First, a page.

Challenged about the troika's demand to cut Greece's minimum wage, he said it averaged 871 euros a month, compared with 748 euros in Spain, which is not under an EU/IMF rescue program, and 566 euros in Portugal, which has received a bailout.
Talks on the bailout have dragged on for weeks.
One government official said the entire Greek side had to agree terms of the rescue, which would be the second for Athens since 2010, with international lenders before the next meeting of the Eurogroup of euro zone finance ministers.
"The only deadline is to have a staff agreement for the second bailout and the agreement of the political leaders before Eurogroup," said the official, who requested anonymity.
No date has yet been set for the Eurogroup meeting, and the Commission spokesman said it would be held only when Greece had made its commitments to the deal.
Leaders of the PASOK socialist party, the conservative New Democracy and the far-right LAOS party still have to agree on unresolved problems.
These include labor market reform and shoring up domestic banks. Greece needs the bailout money by mid-March to meet big debt repayments but tempers are rising in the European Union over what it sees as Greek dithering on implementing reforms.
Papademos said after five hours of talks on Sunday that party chiefs had agreed measures including wage cuts and other reforms as part of spending cuts worth 1.5 percent of gross domestic product.
Hopes rose on Monday that they had also made progress on recapitalizing domestic banks, which are up to their necks in Greek government bonds now worth a fraction of their face value.
Greek bank stocks were up 9.7 percent in the afternoon on hopes that lenders would be recapitalized without being nationalized after a debt swap under the latest bailout deal, which will radically cut the value of their bond holdings.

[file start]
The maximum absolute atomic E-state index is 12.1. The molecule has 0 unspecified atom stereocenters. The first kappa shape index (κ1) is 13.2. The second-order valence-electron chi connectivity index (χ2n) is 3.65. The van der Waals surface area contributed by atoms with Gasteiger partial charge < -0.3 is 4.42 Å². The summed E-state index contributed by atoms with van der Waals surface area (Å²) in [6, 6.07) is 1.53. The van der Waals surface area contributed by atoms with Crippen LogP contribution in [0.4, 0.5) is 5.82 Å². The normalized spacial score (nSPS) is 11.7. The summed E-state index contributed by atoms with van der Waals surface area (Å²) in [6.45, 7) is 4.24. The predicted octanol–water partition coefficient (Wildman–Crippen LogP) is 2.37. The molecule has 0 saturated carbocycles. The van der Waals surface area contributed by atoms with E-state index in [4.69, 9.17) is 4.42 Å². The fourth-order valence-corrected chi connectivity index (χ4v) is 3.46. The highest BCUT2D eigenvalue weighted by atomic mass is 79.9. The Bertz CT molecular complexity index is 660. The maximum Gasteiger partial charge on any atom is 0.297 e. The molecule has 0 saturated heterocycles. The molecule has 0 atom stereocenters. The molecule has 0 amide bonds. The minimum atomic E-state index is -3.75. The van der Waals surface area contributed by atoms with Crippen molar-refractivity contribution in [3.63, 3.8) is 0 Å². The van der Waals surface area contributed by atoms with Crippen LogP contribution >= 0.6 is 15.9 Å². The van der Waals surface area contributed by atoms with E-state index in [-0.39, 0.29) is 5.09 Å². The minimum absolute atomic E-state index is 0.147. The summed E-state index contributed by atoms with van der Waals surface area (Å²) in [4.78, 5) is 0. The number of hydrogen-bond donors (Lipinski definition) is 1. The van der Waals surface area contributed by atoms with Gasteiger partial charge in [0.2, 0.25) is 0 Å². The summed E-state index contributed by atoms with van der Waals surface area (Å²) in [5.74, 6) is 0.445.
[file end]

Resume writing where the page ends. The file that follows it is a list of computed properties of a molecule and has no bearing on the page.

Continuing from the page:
The euro fell on Monday as the failure of Greek coalition parties to sign off on the terms of a new bailout kept alive the risk of a chaotic default that could ensnare other countries such as Portugal.
Greeks have been worn down by a deep recession, now in its fifth year, and wave after wave of austerity measures imposed under the first bailout.
Alarmed by the prospect of yet more budget cuts, Greece's two main trade unions said they would call a 24-hour strike for Tuesday in protest against policies they say have only driven the economy into a downward spiral.
Leftist and communist-affiliated groups will rally at around 1600 GMT on Monday to march to parliament.
With Greece facing 14.5 billion euros of debt repayments in March, a bill it cannot meet without further bailout funds, the stakes could not be higher.
Officials have emerged increasingly despondent after each round of talks, complaining that the troika of European Central Bank, European Commission and International Monetary Fund was refusing to yield on demands to cut the minimum wage, axe holiday bonuses and fire public sector workers.
New Democracy and LAOS in particular have staunchly opposed further wage and spending cuts, arguing they risk precipitating an even deeper recession and imposing more pain on Greeks. ($1 = 0.7621 euros)
[Source: By Lefteris Papadimas and Daniel Flynn, Reuters, Athens and Paris, 06Feb12]